The Tulip team was one of the few vendors showing real AI applications. At the event, Eddy Atkins from our Strategic Alliances team demonstrated how Tulip’s connector frameworks makes it easy to leverage an API to integrate with ChatGPT and start experimenting. Eddy walked through some of the use cases we’ve been exploring, an AI messenger for operators and a data analysis copilot for frontline engineers:
‘Connected’, ‘integrated’, ‘contextual’, ‘human-centric’, ‘resilience’, and ‘adaptability’ reigned supreme this year — with frequent mentions in tags across booths in both digital pavilions.
Today’s organizations are focusing on real-world applications. Unsurprisingly, Hannover Messe attendees were very interested in physical demos that demonstrated clear value.
3. It’s Time to Embrace Computer Vision
We’ve officially moved beyond the hype in the computer vision space: Offerings that are easy to use and install are here. Gartner recently highlighted edge computer vision as a mature technology to which vendors must respond — and those at Hannover Messe certainly agreed with this statement.
While some organizations have started with adopting more simple, streamlined computer vision technology, others are embracing more complex solutions.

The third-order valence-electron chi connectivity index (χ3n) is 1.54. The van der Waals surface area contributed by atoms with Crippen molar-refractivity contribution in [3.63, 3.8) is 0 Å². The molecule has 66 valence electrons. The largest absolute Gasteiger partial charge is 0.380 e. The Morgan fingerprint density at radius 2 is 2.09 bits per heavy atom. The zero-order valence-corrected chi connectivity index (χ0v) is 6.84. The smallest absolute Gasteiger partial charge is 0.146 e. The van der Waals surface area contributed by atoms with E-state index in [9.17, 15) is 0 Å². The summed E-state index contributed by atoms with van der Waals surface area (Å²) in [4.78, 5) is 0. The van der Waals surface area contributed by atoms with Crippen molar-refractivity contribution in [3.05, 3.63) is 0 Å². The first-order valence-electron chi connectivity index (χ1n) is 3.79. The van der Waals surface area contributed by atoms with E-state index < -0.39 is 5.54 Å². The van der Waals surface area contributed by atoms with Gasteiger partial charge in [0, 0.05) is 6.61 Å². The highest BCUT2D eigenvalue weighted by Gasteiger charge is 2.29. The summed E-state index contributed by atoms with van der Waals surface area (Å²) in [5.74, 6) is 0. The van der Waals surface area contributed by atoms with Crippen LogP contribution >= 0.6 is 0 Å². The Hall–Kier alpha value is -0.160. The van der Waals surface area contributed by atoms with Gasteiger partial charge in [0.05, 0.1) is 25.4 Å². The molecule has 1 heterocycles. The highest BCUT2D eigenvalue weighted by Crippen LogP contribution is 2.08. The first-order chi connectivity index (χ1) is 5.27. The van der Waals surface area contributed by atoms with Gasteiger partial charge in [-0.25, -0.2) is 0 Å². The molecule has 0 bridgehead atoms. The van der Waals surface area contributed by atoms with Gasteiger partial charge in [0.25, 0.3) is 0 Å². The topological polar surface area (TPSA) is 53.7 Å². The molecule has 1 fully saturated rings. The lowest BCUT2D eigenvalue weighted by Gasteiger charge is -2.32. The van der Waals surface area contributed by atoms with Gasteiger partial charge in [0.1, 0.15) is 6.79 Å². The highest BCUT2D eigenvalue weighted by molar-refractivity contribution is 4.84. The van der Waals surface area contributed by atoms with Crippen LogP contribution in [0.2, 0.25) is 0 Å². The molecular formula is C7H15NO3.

4. Data Insights Are Increasingly Critical
The data conversation has shifted from how to collect data to how to leverage this data to improve operations. Organizations are seeking solutions that offer real-time production visibility — empowering frontline workers to make informed, data-driven decisions on how to focus on the most critical, high-value tasks.
The lean methodology is still prevalent, but now organizations must shift to a new mindset of practicing lean in the digital era.
5. Humans Are at the Center of Everything
It’s clear from the hundreds of interactions the Tulip team had with prospects over the course of Hannover Messe that there is no replacement for face-to-face conversations and physical demos.
Furthermore, the event highlighted that the human aspect of manufacturing is — and will continue to be — a major priority. It’s all about the makers, creators, and engineers right now. The manufacturing industry attracted a lot of new talent, and organizations are being challenged to retain these workers.
Technologies and vendors that are built around augmenting the human workforce will continue to be big this year.
The Bottom Line: Finding the Right Balance Between People and Technology
Overall, Hannover Messe provided valuable insights into the current state and future direction of manufacturing technology. As organizations continue to embrace cloud infrastructures, computer vision, and new data solutions, it's crucial that they don't lose sight of the importance and value of the human workforce.
Here at Tulip, we’re committed to building technology solutions that empower frontline workers and improve overall operations.
Manufacturing 2023: Driving Resiliency in the Face of Economic Hardship
Watch our on-demand webinar for insights on the core fundamental changes in manufacturing that are here to stay.